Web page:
Q: Do you not think the issue of a consensus president proposed by Ennahda is an affront to democracy and the freedom to nominate and choose from a number of different candidates?
We think the next presidential and parliamentary elections are a major political issue which will affect the lives of Tunisians for [the next] five years and maybe more. We have information that the number of candidates [for the presidential elections] will be more than 10, and this in our view spreads the votes thinly, so we thought about the idea of holding discussions to agree on a figure that would be capable of winning more support and legitimacy, and who would be able to work under a climate of consensus. I can also say to our critics that Ennahda has not put forward a candidate and that we have found a positive response from political parties towards the idea.
Q: But the idea did not receive total support and some presidential candidates objected to it. Are there any reasons in your view for the objection or acceptance of the idea?
We expect some candidates may find themselves left outside the presidential post, while others may find it difficult to abandon their candidacy in the first or second rounds. But the proposal of the idea is more important than thinking about its possible outcome.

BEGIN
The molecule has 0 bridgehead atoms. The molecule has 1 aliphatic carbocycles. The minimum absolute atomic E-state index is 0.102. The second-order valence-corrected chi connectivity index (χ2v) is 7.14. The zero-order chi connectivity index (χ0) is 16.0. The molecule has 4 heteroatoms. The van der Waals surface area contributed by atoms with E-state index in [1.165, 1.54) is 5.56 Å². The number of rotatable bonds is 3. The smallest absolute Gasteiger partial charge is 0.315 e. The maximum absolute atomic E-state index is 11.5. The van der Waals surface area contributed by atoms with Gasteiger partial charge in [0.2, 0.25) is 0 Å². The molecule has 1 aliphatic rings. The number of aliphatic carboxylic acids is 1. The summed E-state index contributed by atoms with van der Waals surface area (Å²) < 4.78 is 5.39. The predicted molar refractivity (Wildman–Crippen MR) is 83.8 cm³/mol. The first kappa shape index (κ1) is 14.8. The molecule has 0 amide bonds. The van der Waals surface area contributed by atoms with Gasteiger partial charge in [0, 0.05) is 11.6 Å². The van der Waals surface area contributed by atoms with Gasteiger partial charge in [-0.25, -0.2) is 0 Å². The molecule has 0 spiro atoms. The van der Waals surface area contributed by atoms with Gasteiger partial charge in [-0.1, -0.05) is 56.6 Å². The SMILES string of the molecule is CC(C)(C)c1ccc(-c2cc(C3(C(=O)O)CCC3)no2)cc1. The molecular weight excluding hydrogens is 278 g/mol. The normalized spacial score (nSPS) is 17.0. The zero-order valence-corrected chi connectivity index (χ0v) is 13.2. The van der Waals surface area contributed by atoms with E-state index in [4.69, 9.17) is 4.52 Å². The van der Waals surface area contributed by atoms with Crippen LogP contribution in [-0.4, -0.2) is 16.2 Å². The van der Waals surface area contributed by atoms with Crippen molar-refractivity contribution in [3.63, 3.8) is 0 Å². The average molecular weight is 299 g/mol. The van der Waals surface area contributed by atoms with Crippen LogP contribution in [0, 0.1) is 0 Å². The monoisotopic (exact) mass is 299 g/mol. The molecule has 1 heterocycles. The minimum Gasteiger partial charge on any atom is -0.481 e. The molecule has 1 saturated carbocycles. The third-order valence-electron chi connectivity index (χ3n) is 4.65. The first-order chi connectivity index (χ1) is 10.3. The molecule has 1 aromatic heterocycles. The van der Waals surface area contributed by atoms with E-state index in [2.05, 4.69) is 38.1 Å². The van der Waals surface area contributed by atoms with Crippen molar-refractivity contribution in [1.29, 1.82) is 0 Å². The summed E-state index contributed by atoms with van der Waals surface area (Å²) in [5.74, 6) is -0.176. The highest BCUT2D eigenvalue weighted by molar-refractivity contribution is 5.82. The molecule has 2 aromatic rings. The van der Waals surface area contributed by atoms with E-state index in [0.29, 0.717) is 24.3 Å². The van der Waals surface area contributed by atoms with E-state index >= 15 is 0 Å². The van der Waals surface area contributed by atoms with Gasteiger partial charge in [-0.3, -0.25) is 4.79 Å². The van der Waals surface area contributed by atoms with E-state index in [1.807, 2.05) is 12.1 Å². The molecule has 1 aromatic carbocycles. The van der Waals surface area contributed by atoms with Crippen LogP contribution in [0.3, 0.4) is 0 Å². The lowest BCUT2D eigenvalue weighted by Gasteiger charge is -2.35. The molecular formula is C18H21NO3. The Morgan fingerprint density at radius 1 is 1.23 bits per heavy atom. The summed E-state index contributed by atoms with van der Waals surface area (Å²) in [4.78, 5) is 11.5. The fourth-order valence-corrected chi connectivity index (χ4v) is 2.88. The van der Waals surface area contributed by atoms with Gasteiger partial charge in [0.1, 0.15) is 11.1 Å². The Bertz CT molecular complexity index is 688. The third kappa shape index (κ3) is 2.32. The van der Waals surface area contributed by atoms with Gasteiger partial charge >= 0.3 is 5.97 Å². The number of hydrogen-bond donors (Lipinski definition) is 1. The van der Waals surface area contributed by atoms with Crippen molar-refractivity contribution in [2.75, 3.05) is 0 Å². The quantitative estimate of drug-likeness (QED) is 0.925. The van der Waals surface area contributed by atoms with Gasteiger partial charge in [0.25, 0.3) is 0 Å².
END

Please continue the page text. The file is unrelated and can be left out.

Q: What about the monopoly by both the Ennahda and Nidaa Tounes movements, and are there hidden plans to share power after the elections as suggested by some members of the opposition?
Opinion polls have put the two movements in the top positions on more than one occasion, which led to this conclusion, and which does not suit the other political parties. We want the other parties to unite and form alliances which have weight, because this is in the interest of a good political system. We want the arena to include more than one political power, and we want a number of political parties who can assure us about the future of democracy in Tunisia.